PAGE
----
Last week, we celebrated the latest songs from the canon of Made In Singapore music to reach the ether. Now, we dig deeper into our national anthems with a critical eye. Read our review of the latest songs by MYRNE and Rynn, Yeo and Charlie Lim, Fingerfunk, Lockshire, Keith VVolf & Aqilah Misuary, and Shahrizal.
Yeo – ‘By Myself feat. Charlie Lim’
Pop music’s debt to the legacy and cannons that compose black music will never be repaid. That’s why any artist working within its tradition has to approach the sounds and their attendant spirit with a certain measure of reverence – not because of political correctness but because of decency.
‘By Myself’’s sublime charm derives greatly from that. In keeping with the testifying tradition of soul and R&B, Yeo and Charlie Lim turn in an arms-raised, down-on-its-knees confessional that searches for transcendence in its openhearted admission of vulnerability. The hook, “Can’t do this by myself / So I’m reaching out for help”, is delivered with a tired, battle-weary exhale. A sumptuous stew of bass, bluesy tropes and wounded falsetto vocals emphasise both the urgency of the song’s message and the deliverance to be found in the humanity this music is created for.
This song will always be on your side. It’s a reminder that it’s possible to think of the idea of the innate goodness of the universe in a way that is sincere and cliché-free. This is pop that heals.
MYRNE – ‘You Could Stay feat. Rynn’
MYRNE is the embodiment of the limitlessness and fluidity of the electronic medium in expanding the lexicon of pop. In this age of access / excess, the MYRNE endeavour is, conceptually, a celebration of the death of the genre.
Rid of the old hang-ups of form, the most recent iteration of MYRNE’s music, his debut album In Search of Solitude, is a maximal celebration of a new context, a new world. Here, the means are the ends: The production is the music. And the production is exquisite. ‘You Could Stay’ is a polished artefact whose sheen is its thesis. Every element of aural phenomena, from its gorgeous, effervescent human voice, to its payload of electronic sounds – beats, bass, synth squiggles – is in its right place. The only thing askew in this universe, are the bleeding hearts caught in a push-pull tension, which makes its stature as a contemporary pop song with a next-level thrust, just perfect.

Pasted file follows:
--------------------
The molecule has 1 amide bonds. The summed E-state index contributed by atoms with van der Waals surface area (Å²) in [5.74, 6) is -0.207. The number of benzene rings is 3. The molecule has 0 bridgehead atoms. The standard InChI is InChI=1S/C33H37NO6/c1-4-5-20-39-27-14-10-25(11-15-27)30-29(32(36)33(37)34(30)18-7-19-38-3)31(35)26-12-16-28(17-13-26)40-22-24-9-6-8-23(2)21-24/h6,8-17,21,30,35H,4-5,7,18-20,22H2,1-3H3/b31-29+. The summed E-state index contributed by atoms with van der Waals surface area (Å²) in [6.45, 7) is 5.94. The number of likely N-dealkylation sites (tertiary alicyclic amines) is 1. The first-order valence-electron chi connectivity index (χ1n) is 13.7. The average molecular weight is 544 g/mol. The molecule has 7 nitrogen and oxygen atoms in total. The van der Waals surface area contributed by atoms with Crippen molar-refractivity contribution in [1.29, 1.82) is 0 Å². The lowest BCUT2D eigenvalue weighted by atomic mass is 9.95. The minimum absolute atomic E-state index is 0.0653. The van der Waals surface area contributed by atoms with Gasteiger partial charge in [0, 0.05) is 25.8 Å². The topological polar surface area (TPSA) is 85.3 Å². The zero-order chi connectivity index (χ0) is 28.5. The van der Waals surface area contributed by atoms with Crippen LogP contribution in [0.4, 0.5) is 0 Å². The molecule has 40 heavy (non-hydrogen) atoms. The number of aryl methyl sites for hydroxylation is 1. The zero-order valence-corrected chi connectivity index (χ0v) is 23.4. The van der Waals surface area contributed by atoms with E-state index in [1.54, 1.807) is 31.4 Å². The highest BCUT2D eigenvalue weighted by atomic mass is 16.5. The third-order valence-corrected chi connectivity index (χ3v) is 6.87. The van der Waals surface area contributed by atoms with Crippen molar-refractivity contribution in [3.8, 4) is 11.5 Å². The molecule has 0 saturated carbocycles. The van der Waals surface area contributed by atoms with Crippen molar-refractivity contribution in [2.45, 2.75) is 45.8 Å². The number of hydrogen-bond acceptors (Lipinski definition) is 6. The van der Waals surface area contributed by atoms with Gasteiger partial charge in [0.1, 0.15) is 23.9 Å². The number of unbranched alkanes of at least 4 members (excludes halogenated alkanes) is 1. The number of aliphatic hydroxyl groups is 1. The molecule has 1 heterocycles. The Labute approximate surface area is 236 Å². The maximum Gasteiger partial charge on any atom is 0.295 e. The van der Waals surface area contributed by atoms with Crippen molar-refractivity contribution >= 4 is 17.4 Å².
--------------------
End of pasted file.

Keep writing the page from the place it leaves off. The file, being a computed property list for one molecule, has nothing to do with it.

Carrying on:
Keith VVolf – ‘With You feat. Aqilah Misuary’
All I have, I give to you – When you write a love song that affirms total surrender regardless of outcome, you walk a tightrope between beauty and devastation. Now, Keith VVolf has shown how you can make your way across that feather-light line with a burden the weight of world roiling in your heart.
Over a lovely swirl of pristine guitars – which ring like the echoes of crying angels bemoaning a one-sided love – VVolf and Misuary emote. Theirs is a universal tale, but their utterance and pain are distinct and particular. Hearing a line such as “I am here to stay as you go on your way”, amidst the rarefied environs of the song, is to experience rupture, bruising rupture. Paradise is burning – gorgeously.
Fingerfunk - ‘Chamomile’
The electronic R&B and hip-hop quartet appeals to something soft in us with its newest single – tender, vulnerable and human. If their earlier tracks, ‘Ilha’ and ‘Gypsy’, sound openly flirtatious, ‘Chamomile’ is an overt dedication to our shared humanness.
Swelling in with heavy, cushioning vocals, ‘Chamomile’ already sounds like an indelible dream, promising to be a soft and atmospheric place to land. Soft crooning in this track undeniably takes the spotlight, enveloping us in a warm haze.
Lockshire - ‘ROMEO’
In ‘ROMEO’, Lockshire delivers a sonic love letter swathed in electro-pop flirtation. He convincingly captivates with his lulling voice, a hypnotising contrast to the sheen of electronic beats that glitters beneath. His inner romantic sings “Climbed on to the top of your roof singing songs from All Time Low / Just friends never been anything more / Now I want to be your Romeo” and the effect is wholly irresistible.
A wide-eyed lustre saturates the song, reminiscent of the golden age of '90s bubblegum pop, where the melodies are syrupy and the hooks effective.
Shahrizal - ‘Don’t Wanna Start Again’
“We’ve been back and forth / Flipping there and back / Can we get over this / Can we just stop this now / I don’t know how we even get to this”, wholly encompasses the profound weariness and regret that Shahrizal seeks to deliver with this track.
Shahrizal takes to the expansive canvas of R&B and croons about a love that is fizzling out. With each repetition of “I don’t wanna start again”, the message becomes increasingly piercing and hard-hitting, and the track ends uncomfortably with hollow beats that sound distressingly like leaving footfalls.